NEW YORK—When K. Thomas Elghanayan develops a part of New York City, it’s a long-term labor of love. “I feel like I am contributing to a neighborhood,” he said of the areas where he has made his mark. Until recently, Tom was part of the Rockrose Development Corp. with his two brothers, Henry and Fred.
A curveball from brother Henry last year saw Tom and Fred join forces to create TF Cornerstone with two-thirds of the original portfolio, while Henry held onto Rockrose. “What we were is essentially what we are now,” Tom said of the new company. “We haven’t changed. We are developers of residential, commercial buildings—primarily in Manhattan.”
TF Cornerstone oversees six million square feet of property throughout Manhattan, Queens, and Washington, D.C. Their portfolio includes 5,000 high-end apartments within 12 complete buildings, and six office buildings in the capital.
The family has changed the face of Manhattan, most notably in the meat packing district, West Village, and now Long Island City and Hudson Yards.
“Our main business philosophy, over the 40 years we’ve been in business is to get in the front, get in front of development,” Tom said. “Our expertise was to pick neighborhoods that we thought would develop, get there first, and as we have a very long time horizon, we could acquire property, and almost on a city planning commission basis, almost like long-term planners, figure out how to maximize the use and improve the whole area together.”
Rockrose acquired a lot of property in the meat packing district in the 1980’s and worked for 20 years to redevelop it. “It was actually very derelict neighborhood,” Tom said. “It’s hard to believe the meat market was a really third class area that you’d be afraid to go at night.”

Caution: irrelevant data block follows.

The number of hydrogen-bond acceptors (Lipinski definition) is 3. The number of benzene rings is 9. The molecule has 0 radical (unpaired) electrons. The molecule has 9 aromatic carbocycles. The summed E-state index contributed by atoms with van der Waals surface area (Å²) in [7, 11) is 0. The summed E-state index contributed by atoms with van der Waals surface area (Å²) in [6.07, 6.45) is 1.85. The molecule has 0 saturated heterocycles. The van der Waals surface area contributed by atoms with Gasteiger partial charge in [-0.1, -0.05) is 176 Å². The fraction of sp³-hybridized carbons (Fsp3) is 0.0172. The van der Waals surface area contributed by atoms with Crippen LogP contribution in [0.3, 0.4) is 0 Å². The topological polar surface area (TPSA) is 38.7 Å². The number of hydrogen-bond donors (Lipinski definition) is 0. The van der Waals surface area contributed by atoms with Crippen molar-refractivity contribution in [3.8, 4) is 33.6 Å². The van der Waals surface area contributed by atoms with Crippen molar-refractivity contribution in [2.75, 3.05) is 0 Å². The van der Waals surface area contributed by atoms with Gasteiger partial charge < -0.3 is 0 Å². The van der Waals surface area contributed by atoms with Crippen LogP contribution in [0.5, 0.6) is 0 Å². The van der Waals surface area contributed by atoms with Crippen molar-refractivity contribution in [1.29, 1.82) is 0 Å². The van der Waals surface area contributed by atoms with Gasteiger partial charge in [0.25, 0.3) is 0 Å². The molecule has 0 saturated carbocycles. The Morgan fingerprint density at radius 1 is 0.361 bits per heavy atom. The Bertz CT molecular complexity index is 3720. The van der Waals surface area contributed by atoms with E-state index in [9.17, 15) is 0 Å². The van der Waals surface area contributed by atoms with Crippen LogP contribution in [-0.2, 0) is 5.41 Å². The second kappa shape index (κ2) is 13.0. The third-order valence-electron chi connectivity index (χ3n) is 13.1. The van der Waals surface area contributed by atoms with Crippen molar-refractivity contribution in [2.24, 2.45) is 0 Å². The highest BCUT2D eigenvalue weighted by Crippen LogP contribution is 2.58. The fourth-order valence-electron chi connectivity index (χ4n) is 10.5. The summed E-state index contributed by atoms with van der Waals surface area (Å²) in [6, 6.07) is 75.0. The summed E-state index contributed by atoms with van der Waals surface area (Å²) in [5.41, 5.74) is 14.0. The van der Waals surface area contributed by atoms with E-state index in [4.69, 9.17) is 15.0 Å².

The old Federal Archives building became a flagship of their efforts as it was converted into 479 apartments. The surrounding area also took shape, with 99 and 100 Jane Street being developed, as well as 110 and 114 Horatio. But it was the highline that drew the focus. Development is not without its controversy, and the community rallied around the old train tracks to save part of it from being demolished by Rockrose. “But it was very decrepit, it was falling apart,” Tom said. “We were much vilified for taking down the highline.”
The section of highline came down, but Rockrose supported the renovation of the remaining portion. “I take credit for being, in an indirect way, the main instigator for saving the highline,” Tom said. “I went to the grand opening party and it was very funny because people alluded to us but they missed the point.”
“The last train that ever came down the Highline was to our … Manhattan refrigerator building, [it] was a shipload of turkeys.”
It is Long Island City that beckons TF Cornerstone into the future. The View, a new 184-unit condo has sweeping views across to the iconic Manhattan skyline, and towers above the Pepsi sign that lights up the riverfront each night. Four other parcels are slated for construction over the next six years, and will include retail and a school.
“What drove this ship to me is that I’d exploited everything I could exploit in Manhattan,” Tom said. “There are no more frontiers, frontiers that I’d be willing to go to.”
Queens West won as the prime outer borough location. Tom said he used to gaze across at the “underutilized wasteland” as a kid and wonder how the industrial businesses had claimed the best views. “Its’ clearly the best location in Long Island City, on the waterfront, one stop from Grand Central, four minutes on the 7 train.”
A good relationship with local politicians paved the way for TF Cornerstone to carry on the development that has also brought the first large grocery store to the area.
The company has taken a conservative approach to acquisition and development, and is not overleveraged; it owns The View outright. They are currently looking to acquire some unfinished, distressed developments for a bargain. “Most developers, their eyes, their appetites are bigger than their capabilities,” Tom said. “So everyone overextends.”